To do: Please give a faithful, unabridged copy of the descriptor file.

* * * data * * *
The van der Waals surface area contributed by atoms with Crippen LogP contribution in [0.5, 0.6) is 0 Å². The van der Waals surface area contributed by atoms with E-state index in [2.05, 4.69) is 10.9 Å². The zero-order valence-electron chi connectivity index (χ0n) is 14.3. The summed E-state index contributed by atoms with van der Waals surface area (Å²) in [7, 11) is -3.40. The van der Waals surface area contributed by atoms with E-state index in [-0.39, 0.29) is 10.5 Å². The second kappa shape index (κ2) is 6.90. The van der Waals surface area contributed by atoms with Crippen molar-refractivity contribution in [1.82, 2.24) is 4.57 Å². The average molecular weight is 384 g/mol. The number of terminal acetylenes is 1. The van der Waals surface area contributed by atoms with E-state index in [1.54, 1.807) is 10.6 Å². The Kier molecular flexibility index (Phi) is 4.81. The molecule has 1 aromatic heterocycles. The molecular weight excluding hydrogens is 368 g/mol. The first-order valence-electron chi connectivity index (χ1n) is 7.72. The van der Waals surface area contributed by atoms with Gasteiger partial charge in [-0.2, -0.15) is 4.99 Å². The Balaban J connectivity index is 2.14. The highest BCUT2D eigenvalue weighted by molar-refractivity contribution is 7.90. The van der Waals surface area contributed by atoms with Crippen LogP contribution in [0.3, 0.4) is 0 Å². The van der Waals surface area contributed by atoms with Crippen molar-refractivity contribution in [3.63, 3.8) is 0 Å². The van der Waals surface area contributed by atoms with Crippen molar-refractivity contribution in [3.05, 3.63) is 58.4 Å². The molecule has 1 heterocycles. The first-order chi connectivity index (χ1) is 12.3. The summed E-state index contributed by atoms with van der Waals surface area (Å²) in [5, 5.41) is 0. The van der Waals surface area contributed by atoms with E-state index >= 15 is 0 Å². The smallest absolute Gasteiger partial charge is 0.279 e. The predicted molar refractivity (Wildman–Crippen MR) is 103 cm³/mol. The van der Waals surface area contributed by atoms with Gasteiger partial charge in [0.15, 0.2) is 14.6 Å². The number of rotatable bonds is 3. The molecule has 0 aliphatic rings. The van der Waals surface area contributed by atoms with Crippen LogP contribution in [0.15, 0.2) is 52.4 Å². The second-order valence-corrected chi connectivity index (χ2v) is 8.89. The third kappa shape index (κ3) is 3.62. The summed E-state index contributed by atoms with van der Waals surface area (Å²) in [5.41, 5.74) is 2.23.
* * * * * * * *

The van der Waals surface area contributed by atoms with Crippen LogP contribution in [0.5, 0.6) is 0 Å². The van der Waals surface area contributed by atoms with E-state index in [2.05, 4.69) is 10.9 Å². The zero-order valence-electron chi connectivity index (χ0n) is 14.3. The summed E-state index contributed by atoms with van der Waals surface area (Å²) in [7, 11) is -3.40. The van der Waals surface area contributed by atoms with E-state index in [-0.39, 0.29) is 10.5 Å². The second kappa shape index (κ2) is 6.90. The van der Waals surface area contributed by atoms with Crippen molar-refractivity contribution in [1.82, 2.24) is 4.57 Å². The average molecular weight is 384 g/mol. The number of terminal acetylenes is 1. The van der Waals surface area contributed by atoms with E-state index in [1.54, 1.807) is 10.6 Å². The Kier molecular flexibility index (Phi) is 4.81. The molecule has 1 aromatic heterocycles. The molecular weight excluding hydrogens is 368 g/mol. The first-order valence-electron chi connectivity index (χ1n) is 7.72. The van der Waals surface area contributed by atoms with Gasteiger partial charge in [-0.2, -0.15) is 4.99 Å². The Balaban J connectivity index is 2.14. The highest BCUT2D eigenvalue weighted by molar-refractivity contribution is 7.90. The van der Waals surface area contributed by atoms with Crippen LogP contribution in [0.3, 0.4) is 0 Å². The van der Waals surface area contributed by atoms with Crippen molar-refractivity contribution in [3.63, 3.8) is 0 Å². The van der Waals surface area contributed by atoms with Crippen molar-refractivity contribution in [3.05, 3.63) is 58.4 Å². The molecule has 1 heterocycles. The first-order chi connectivity index (χ1) is 12.3. The summed E-state index contributed by atoms with van der Waals surface area (Å²) in [5, 5.41) is 0. The van der Waals surface area contributed by atoms with E-state index >= 15 is 0 Å². The smallest absolute Gasteiger partial charge is 0.279 e. The predicted molar refractivity (Wildman–Crippen MR) is 103 cm³/mol. The van der Waals surface area contributed by atoms with Gasteiger partial charge in [0.15, 0.2) is 14.6 Å². The number of rotatable bonds is 3. The molecule has 0 aliphatic rings. The van der Waals surface area contributed by atoms with Crippen LogP contribution in [0.15, 0.2) is 52.4 Å². The second-order valence-corrected chi connectivity index (χ2v) is 8.89. The third kappa shape index (κ3) is 3.62. The summed E-state index contributed by atoms with van der Waals surface area (Å²) in [5.41, 5.74) is 2.23.